Benefits of the Orphan Drug Act for Rare Disease Treatments
By Boris Gites, Mona Chughtai, Jessica Chang, M. Ian Phillips
A great number of people suffer from obscure and unknown diseases for which there have been few attempts to create treatments prior to the Orphan Drug Act of 1983. Today, the Act has helped improve the quality of life of many afflicted individuals and has enabled multiple companies to achieve financial success for creating treatments to combat rare diseases. Our analysis focuses on how the ODA has helped lower barrier of entry to orphan drug research and development with the effect of making orphan drugs economically feasible for companies involved. Based on the health needs of rare disease patients and our analysis of the marketability of orphan drugs, companies are advised to pursue orphan drugs research for not only ethical reasons but financial ones.
The Orphan Drug Act (ODA) classifies a rare disease as one that afflicts less than 200,000 patients (under 1 7.5:10000) in the United States. It is estimated that around 5000-8000 rare conditions exist in the United States and Europe, and a total of approximately 25 million individuals suffer from these diseases. 12 Despite the benefits the ODA has provided, there have been questions in regards to whether pharmaceutical companies have actively pursued these treatments. 3 Some argue that society in general is morally obligated to help address the healthcare needs of all individuals, especially those afflicted by rare diseases. 4 On the other hand, there are those who argue against this research due to limited clinical trial volunteers, insufficient knowledge of disease mechanisms and lack of valid biomarkers available for study. 1
Lack of blood and tissue samples is cited as a barrier into rare disease research. As a result, several advocacy organizations have established a centralized repository into which rare disease patients can donate such samples. 2 These repositories have been crucial in promoting the research of various rare conditions, thereby enabling rapid gene discovery and speeding up the development of targeted therapy. One such example of a successful effort is demonstrated by the establishment of a blood and tissue bank for pseudoxanthoma elasticum (PXE), a rare connective tissue disorder. This repository provided samples for PXE research that ultimately led to the discovery of the causative mutation in the ABCC6 gene. 5 Also, increasing the efficiency of the discovery and development processes lowers overall costs. Hence, non-profit organizations can leverage incentives into rare disease research by developing blood and tissue repositories, which in turn benefits the pharmaceutical firm financially.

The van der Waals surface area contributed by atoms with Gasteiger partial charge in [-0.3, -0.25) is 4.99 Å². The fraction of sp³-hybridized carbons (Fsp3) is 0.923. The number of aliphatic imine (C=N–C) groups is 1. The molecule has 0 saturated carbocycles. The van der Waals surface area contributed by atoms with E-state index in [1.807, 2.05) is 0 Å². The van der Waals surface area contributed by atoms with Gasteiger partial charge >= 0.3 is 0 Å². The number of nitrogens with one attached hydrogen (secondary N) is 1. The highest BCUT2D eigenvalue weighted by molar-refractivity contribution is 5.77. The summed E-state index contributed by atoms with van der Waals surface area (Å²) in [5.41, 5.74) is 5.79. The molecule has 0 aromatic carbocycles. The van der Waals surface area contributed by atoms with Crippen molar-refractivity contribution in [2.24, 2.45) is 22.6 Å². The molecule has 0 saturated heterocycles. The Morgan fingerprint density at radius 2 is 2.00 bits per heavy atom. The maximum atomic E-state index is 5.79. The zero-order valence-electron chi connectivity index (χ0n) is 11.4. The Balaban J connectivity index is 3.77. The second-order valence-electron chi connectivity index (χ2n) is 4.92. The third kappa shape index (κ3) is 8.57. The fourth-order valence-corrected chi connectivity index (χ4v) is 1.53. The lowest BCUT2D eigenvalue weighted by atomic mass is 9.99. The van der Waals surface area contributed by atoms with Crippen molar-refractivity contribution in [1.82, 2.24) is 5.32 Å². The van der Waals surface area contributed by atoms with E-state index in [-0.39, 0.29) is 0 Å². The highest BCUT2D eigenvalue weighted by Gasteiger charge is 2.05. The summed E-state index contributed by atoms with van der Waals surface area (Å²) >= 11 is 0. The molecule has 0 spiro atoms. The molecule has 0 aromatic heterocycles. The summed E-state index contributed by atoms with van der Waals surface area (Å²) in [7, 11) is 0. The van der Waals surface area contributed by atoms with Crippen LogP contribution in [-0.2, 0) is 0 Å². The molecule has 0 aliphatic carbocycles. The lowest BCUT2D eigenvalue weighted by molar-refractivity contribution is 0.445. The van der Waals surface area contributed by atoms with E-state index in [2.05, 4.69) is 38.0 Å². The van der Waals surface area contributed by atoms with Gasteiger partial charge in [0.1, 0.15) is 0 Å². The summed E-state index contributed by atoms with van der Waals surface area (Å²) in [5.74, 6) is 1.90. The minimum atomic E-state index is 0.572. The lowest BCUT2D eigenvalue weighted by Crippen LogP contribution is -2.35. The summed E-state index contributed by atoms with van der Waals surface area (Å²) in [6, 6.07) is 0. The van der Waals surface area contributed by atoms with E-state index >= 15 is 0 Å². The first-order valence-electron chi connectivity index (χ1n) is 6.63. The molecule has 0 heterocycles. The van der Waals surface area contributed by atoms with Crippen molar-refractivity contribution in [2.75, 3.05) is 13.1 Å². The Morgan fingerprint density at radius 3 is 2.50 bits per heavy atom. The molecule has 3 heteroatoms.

The ODA was established in 1983 to provide incentives for pharmaceutical firms to conduct research for and commercialize drugs aimed at treating rare “orphan diseases.” Prior to the enactment of ODA, only a handful of disease had available therapeutics. 6 As of 2009, an estimated 2,116 drugs had received orphan drug designation. 7
In order to address the financial disincentives of pursuing orphan drug development, the ODA was implemented to provide multiple incentives to offset the costs of developing orphan drugs and entice the pharmaceutical industry to conduct rare disease research. For instance, if a company develops a product (drug or biologic) approved by the FDA for a rare disease, the company is given seven years of sole commercialization rights for the product. 1 This timeframe gives the company a monopolistic opportunity to make a profit that would be unavailable in other drug markets. In the interest of innovating already-occupied rare disease space, however, the FDA allows for competition from any other product that can demonstrate clinical superiority for treating the same condition. 1 Other incentives for enticing research into rare diseases include regulatory fee waivers for orphan products, a 50% tax credit on clinical research upon designation, availability of grant funding towards private corporations and academic institutions for clinical research, regulatory assistance, and an expedited review process. 1
Financial Model: Estimates and Assumptions
In order to demonstrate the financial restraints pharmaceutical companies perceive in orphan drug research and development, and to provide a baseline for comparison against the benefits provided by the ODA, a financial model has been constructed based on the research of Joseph DiMasi, showing the estimated value of rare disease research has added to the industry. 8 The first part of the model is constructed to exclude provisions in the ODA and shows the typical expenditures an average pharmaceutical entity incurs while bringing a drug from initial research to marketing. The second part of the model incorporates the incentives the ODA provides and the resulting financial benefits, showing how with such incentives the cost of rare disease R&D can be significantly reduced.